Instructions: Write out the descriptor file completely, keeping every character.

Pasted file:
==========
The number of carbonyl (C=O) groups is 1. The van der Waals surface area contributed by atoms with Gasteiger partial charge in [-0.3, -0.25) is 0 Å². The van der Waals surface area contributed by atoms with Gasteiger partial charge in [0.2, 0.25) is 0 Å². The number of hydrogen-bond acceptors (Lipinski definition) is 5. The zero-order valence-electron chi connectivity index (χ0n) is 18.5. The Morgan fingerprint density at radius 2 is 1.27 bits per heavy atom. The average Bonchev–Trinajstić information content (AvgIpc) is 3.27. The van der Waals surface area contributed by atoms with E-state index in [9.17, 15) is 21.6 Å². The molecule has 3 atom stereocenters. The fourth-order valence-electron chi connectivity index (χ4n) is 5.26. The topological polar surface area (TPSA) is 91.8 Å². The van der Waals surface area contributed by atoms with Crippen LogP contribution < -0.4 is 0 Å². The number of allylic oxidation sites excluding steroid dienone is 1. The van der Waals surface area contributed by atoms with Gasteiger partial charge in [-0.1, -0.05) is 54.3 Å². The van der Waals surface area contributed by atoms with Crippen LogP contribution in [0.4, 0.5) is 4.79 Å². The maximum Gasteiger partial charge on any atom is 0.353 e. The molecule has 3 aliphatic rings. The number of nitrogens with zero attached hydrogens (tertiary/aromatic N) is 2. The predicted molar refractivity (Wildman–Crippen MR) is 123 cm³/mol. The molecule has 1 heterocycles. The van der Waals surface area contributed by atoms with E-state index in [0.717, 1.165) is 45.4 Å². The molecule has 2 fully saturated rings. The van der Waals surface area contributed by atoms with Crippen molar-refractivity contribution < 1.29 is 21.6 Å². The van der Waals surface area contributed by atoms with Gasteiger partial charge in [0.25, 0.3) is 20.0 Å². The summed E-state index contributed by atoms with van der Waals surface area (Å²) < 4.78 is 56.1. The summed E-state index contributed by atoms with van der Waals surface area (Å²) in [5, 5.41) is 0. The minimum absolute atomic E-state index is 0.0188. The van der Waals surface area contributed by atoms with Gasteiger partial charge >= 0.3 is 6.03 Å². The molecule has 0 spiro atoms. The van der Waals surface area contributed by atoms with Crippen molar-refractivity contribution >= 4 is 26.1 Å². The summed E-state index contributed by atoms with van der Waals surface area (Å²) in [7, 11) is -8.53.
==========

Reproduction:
The number of carbonyl (C=O) groups is 1. The van der Waals surface area contributed by atoms with Gasteiger partial charge in [-0.3, -0.25) is 0 Å². The van der Waals surface area contributed by atoms with Gasteiger partial charge in [0.2, 0.25) is 0 Å². The number of hydrogen-bond acceptors (Lipinski definition) is 5. The zero-order valence-electron chi connectivity index (χ0n) is 18.5. The Morgan fingerprint density at radius 2 is 1.27 bits per heavy atom. The average Bonchev–Trinajstić information content (AvgIpc) is 3.27. The van der Waals surface area contributed by atoms with E-state index in [9.17, 15) is 21.6 Å². The molecule has 3 atom stereocenters. The fourth-order valence-electron chi connectivity index (χ4n) is 5.26. The topological polar surface area (TPSA) is 91.8 Å². The van der Waals surface area contributed by atoms with Crippen LogP contribution < -0.4 is 0 Å². The number of allylic oxidation sites excluding steroid dienone is 1. The van der Waals surface area contributed by atoms with Gasteiger partial charge in [-0.1, -0.05) is 54.3 Å². The van der Waals surface area contributed by atoms with Crippen LogP contribution in [0.4, 0.5) is 4.79 Å². The maximum Gasteiger partial charge on any atom is 0.353 e. The molecule has 3 aliphatic rings. The number of nitrogens with zero attached hydrogens (tertiary/aromatic N) is 2. The predicted molar refractivity (Wildman–Crippen MR) is 123 cm³/mol. The molecule has 1 heterocycles. The van der Waals surface area contributed by atoms with E-state index in [0.717, 1.165) is 45.4 Å². The molecule has 2 fully saturated rings. The van der Waals surface area contributed by atoms with Crippen molar-refractivity contribution < 1.29 is 21.6 Å². The van der Waals surface area contributed by atoms with Gasteiger partial charge in [0.25, 0.3) is 20.0 Å². The summed E-state index contributed by atoms with van der Waals surface area (Å²) < 4.78 is 56.1. The summed E-state index contributed by atoms with van der Waals surface area (Å²) in [5, 5.41) is 0. The minimum absolute atomic E-state index is 0.0188. The van der Waals surface area contributed by atoms with Gasteiger partial charge >= 0.3 is 6.03 Å². The molecule has 0 spiro atoms. The van der Waals surface area contributed by atoms with Crippen molar-refractivity contribution >= 4 is 26.1 Å². The summed E-state index contributed by atoms with van der Waals surface area (Å²) in [7, 11) is -8.53.